Murray Valley Encephalitis Is Active In Pilbara Region

Ruzanna Harutyunyan's picture
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The Department of Health is reminding people living and holidaying in the Pilbara region of WA to continue to take care against mosquito bites following further detections of mosquito-borne viruses in the Pilbara region.

Acting Medical Entomologist Susan Harrington said that the Department’s surveillance program (undertaken by The University of Western Australia) showed that Murray Valley encephalitis (MVE) and Kunjin viruses were active near several towns in the Pilbara region.

“It is unusual to detect these viruses so far into the dry season,” Ms Harrington said.

“Murray Valley encephalitis virus and Kunjin virus are both carried by mosquitoes, and while the risk of being infected and becoming unwell is low, the illnesses can be severe and people should take sensible precautions to avoid mosquito bites,” she said.

“Initial symptoms of MVE include fever, drowsiness, headache, stiff neck, nausea and dizziness and people experiencing these symptoms should seek medical advice quickly. In severe cases, people may experience fits, lapse into a coma, may be left with permanent brain damage or die.”

“In young children, fever might be the only early sign, so parents should see their doctor if concerned, and particularly if their child is drowsy, floppy, irritable, feeding poorly or is generally distressed.”

Ms Harrington said people most likely to be affected by the MVE virus were newcomers to northern regions, such as babies, young children, tourists or new employees, but anyone experiencing these symptoms should seek medical advice quickly.

“Infection with Kunjin virus can cause symptoms that are similar to Ross River virus disease, such as swollen and aching joints, fever and rash. However in rare cases, Kunjin like MVE, can cause more severe symptoms which include headache, neck stiffness, fever, delirium and coma,” she said.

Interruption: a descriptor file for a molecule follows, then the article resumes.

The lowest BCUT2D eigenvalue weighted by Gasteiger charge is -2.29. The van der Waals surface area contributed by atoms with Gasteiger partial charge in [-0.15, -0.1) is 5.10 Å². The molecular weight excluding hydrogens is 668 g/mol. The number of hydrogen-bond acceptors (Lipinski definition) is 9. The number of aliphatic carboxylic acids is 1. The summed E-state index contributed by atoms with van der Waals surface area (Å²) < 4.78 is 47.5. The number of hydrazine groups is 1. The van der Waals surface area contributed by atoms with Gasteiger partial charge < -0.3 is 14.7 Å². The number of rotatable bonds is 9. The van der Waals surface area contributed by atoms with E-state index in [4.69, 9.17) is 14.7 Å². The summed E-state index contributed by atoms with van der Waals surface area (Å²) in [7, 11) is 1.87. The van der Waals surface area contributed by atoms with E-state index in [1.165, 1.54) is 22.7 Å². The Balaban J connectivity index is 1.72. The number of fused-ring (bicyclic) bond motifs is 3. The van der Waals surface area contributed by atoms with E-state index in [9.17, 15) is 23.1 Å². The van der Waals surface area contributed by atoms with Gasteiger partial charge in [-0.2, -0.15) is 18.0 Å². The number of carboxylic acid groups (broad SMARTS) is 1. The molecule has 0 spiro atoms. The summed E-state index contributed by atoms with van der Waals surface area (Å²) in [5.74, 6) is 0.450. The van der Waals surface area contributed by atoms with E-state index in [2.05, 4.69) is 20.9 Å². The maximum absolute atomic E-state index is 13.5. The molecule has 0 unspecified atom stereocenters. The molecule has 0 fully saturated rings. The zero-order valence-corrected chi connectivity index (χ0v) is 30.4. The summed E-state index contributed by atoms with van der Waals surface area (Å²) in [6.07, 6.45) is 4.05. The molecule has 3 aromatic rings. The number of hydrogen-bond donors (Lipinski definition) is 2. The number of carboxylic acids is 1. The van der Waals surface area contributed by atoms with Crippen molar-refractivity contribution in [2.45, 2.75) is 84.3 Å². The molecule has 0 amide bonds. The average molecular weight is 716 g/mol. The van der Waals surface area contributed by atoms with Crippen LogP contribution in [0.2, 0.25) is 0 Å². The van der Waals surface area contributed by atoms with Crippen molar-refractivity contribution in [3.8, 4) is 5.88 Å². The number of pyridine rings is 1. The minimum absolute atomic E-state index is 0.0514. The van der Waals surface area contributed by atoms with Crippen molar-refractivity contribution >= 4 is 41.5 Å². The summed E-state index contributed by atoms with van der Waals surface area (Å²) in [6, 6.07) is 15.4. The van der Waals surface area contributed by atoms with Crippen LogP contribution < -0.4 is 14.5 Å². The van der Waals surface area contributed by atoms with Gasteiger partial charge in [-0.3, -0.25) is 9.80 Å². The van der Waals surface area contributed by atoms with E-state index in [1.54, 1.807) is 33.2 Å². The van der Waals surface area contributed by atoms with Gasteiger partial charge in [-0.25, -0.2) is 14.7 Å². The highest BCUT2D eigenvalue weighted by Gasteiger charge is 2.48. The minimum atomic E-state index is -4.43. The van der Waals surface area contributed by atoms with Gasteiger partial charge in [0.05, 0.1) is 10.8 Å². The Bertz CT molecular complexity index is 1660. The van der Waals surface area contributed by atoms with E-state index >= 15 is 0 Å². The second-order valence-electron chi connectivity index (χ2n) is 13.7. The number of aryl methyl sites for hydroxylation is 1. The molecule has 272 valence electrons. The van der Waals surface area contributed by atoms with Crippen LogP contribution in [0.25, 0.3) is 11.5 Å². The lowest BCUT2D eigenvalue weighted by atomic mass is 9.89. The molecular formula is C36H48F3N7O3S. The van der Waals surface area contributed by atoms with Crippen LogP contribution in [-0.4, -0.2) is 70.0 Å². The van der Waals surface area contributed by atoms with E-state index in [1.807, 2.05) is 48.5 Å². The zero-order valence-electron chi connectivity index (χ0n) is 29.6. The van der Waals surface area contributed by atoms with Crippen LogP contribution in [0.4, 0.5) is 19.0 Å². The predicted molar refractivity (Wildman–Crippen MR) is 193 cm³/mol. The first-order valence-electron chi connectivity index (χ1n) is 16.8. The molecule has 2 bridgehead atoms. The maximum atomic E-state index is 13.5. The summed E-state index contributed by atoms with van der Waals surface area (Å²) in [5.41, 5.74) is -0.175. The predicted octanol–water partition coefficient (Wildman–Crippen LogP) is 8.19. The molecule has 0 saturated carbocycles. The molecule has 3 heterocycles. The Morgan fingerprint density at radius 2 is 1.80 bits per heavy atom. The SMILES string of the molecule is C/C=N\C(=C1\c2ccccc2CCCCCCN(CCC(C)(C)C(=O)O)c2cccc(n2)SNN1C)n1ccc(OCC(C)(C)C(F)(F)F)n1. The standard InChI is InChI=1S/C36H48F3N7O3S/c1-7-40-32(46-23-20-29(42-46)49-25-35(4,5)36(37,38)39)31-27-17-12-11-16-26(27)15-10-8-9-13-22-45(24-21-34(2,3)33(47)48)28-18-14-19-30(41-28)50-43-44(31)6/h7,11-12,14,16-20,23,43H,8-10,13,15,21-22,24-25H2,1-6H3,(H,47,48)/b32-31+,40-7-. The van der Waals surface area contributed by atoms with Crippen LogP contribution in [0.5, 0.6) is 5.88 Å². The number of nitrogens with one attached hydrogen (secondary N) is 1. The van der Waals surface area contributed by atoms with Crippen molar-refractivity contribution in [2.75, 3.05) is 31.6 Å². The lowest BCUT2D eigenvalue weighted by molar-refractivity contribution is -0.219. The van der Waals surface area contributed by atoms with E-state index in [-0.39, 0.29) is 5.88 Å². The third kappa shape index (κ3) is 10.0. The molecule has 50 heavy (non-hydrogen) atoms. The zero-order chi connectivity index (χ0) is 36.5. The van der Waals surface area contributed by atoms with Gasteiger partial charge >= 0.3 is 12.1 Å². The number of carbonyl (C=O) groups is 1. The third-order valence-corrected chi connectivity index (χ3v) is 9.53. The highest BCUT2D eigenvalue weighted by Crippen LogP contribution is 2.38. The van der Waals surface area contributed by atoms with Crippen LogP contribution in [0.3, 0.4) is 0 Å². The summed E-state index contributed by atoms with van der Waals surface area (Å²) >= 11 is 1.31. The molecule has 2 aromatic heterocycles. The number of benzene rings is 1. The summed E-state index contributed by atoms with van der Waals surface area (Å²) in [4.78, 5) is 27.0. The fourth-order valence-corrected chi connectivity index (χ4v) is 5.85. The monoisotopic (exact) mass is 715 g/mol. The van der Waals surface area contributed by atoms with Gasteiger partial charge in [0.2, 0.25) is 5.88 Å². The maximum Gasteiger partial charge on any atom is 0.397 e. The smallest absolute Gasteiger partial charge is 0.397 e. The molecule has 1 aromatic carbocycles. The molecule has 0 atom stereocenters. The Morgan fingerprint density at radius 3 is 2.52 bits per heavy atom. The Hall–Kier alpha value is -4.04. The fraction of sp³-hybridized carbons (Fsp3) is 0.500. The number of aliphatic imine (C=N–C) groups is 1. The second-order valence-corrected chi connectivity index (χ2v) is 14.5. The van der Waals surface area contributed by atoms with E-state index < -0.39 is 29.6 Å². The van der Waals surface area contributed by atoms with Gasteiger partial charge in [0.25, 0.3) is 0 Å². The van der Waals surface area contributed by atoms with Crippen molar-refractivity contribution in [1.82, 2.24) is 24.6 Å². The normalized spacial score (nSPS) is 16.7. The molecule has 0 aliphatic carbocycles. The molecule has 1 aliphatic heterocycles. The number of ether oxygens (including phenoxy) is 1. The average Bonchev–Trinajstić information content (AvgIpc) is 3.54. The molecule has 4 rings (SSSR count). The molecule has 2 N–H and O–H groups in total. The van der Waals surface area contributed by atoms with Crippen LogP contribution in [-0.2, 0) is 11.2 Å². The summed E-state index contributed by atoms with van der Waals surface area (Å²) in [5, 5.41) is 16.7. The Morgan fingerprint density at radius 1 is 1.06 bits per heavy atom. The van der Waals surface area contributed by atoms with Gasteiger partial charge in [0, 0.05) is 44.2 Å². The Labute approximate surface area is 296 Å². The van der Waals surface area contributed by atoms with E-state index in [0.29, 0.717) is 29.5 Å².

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“Over 20 cases of Ross River and Barmah Forest viruses have also been reported from the Pilbara in the past three months, indicating that mosquitoes are still carrying these viruses.

“There are no specific cures or vaccines for MVE, Kunjin, Ross River or Barmah Forest viruses so it is very important that people take care to prevent being bitten by mosquitoes.”

The warning particularly applies to people living, visiting or camping near swamp and river systems during the evening and night through the Pilbara region.

People do not need to alter their plans to visit the Pilbara region, but it is important to avoid mosquito bites by taking a few simple steps, such as:

* avoiding outdoor exposure from dusk and at night

* wearing protective (long, loose-fitting) clothing when outdoors

* using a personal repellent containing diethyl toluamide (DEET) or picaridin. The most effective and long-lasting formulations are lotions or gels. Most natural or organic repellents are not as effective as DEET or picaridin

* ensuring insect screens are installed and completely mosquito-proof: use mosquito nets and mosquito-proof tents

* ensuring infants and children are adequately protected against mosquito bites, preferably with suitable clothing, bed nets or other forms of insect screening

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